Streaming and Censorship
The other evening, my wife and I concluded our holiday binge of the Harry Potter franchise on Vudu when I noticed something that up to that point hadn’t really caught my eye—the presence of an option labeled “Common Sense Media.” Upon closer inspection, the presence of Common Sense Media revealed a deeper—dare I say darker—revelation: The presence of the service Clearplay.
Clearplay (aka Vidangel) is aimed at “wholesome families” whereby for a fee you—a presumably God-fearing parent—can enjoy content of seemingly any ilk distilled down so as not to offend your delicate sensibilities. In the case of Harry Potter, that means you can watch the film or films without any “snogging” or “longing looks” (I’m not joking), as well as the usual “dark and intense” moments.
A side note: One of the items Common Sense Media and Clearplay look out for and rate is whether a film has any implicit consumerism within it. I point this out because, at least on Vudu, this rating falls just below where Vudu, a subsidiary of WalMart, attempts to sell you Harry Potter toys via a special box labeled “Related Products.”
But I digress.
By enabling Clearplay (or what Vudu calls “Family Play”), the film you’ve chosen—in this instance, Harry freakin’ Potter—is shown edited to remove any and all instances of what Common Sense Media and Clearplay have deemed inappropriate. While some form of editing for content has been with us since the dawn of television, these edits have largely been relegated to gruesome violence, gratuitous sex, and profanity—all of which are common knowledge and even in some cases
democratically voted on by representatives. That is to say, we know what words are not allowed to be said on TV, and we know what type of sex or violence doesn’t fly in primetime. While I could go off on even these acts of censorship, they’re known quantities and something we all sort of just accept.
But who decides on the edits put forth by Clearplay?
This is where it gets really murky, for both Clearplay/ Vidangel and Common Sense Media give little in the way of transparency. They’re like the Borg, really, in that they appear to be a collective of
values-conscious parents just trying to “save” children from the horrors of violence, sex, and commercialism. What the services do divulge—proudly—are the names of the organizations that donate a lot of money to them, such as Amazon, WalMart, and The Gates Foundation. They also share their goals or mission bullet points, among which you will find gems along the lines of supporting and electing like-minded officials in government who align with their views and values. What. The. F**k.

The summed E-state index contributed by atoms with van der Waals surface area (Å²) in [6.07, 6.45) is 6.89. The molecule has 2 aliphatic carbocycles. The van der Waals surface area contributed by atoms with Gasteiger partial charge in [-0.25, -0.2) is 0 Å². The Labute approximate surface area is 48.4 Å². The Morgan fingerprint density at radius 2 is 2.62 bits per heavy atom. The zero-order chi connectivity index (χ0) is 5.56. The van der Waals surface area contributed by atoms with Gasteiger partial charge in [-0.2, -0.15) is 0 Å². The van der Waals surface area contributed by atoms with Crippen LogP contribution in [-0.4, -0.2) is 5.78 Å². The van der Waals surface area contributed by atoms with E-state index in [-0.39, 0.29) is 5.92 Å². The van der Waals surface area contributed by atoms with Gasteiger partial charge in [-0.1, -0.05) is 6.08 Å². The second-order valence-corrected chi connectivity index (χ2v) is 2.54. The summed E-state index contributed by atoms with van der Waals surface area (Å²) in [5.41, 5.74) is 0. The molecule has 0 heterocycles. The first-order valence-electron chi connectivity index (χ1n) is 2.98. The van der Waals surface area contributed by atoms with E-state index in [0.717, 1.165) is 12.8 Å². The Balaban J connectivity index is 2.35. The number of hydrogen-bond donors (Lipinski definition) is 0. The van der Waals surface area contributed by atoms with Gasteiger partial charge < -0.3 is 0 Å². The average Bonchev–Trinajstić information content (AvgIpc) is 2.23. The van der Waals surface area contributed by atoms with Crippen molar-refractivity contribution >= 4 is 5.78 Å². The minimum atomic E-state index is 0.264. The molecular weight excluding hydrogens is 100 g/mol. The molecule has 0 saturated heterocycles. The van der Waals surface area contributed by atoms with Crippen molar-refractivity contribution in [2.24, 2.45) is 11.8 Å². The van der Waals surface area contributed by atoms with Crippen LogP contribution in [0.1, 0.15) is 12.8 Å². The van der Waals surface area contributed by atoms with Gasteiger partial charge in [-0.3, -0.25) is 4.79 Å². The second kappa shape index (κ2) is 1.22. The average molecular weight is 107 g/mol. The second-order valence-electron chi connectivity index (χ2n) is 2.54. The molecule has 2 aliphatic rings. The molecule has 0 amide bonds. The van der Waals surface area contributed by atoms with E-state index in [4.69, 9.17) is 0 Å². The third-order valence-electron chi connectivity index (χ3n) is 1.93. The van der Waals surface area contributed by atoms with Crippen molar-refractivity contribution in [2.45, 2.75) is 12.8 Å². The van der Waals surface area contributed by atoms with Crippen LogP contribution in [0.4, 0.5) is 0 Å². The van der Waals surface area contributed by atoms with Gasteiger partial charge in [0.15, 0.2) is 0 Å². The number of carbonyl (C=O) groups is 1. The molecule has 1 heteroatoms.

Both companies claim to be anti-censorship, that they’re but providing a service to help parents shield their childrens’ eyes from the horrors of Hollywood, but c’mon. The messaging on their respective websites is very clear: It’s a big, bad world out there, parents are simply out-matched, and they need Common Sense Media and Clearplay to step in and help be their savior to keep their kids’ eyes and hearts pure . . for the Lord.
The fact that so many companies—media companies at that—have signed off on this arbitrary form of subscription-based censorship is worrying. Moreover, it would appear filmmakers such as writers and directors have seemingly no say over whether their content can be altered by these services, since the content is typically owned by the studios or corporations and not the filmmakers themselves.
I’m confident there are supporters who will say that viewers, even parents themselves, have a choice whether or not to enable these filters, and that it’s all about choice—to which I say, screw that. Films are art; they are acts of expression and communication put forth by an individual or small group of individuals. Even box-office juggernauts like Harry Potter are art, despite their commercial appeal and ancillary merchandising reach. And when you censor art, for whatever reason, you’re venturing into very, very murky waters, waters we’ve attempted to traverse throughout history only to discover the destination we arrive at was never where we thought we would end up.
Andrew Robinson is a photographer and videographer by trade, working on commercial
and branding projects all over the US. He has served as a managing editor and
freelance journalist in the AV space for nearly 20 years, writing technical articles,
product reviews, and guest speaking on behalf of several notable brands at functions
around the world.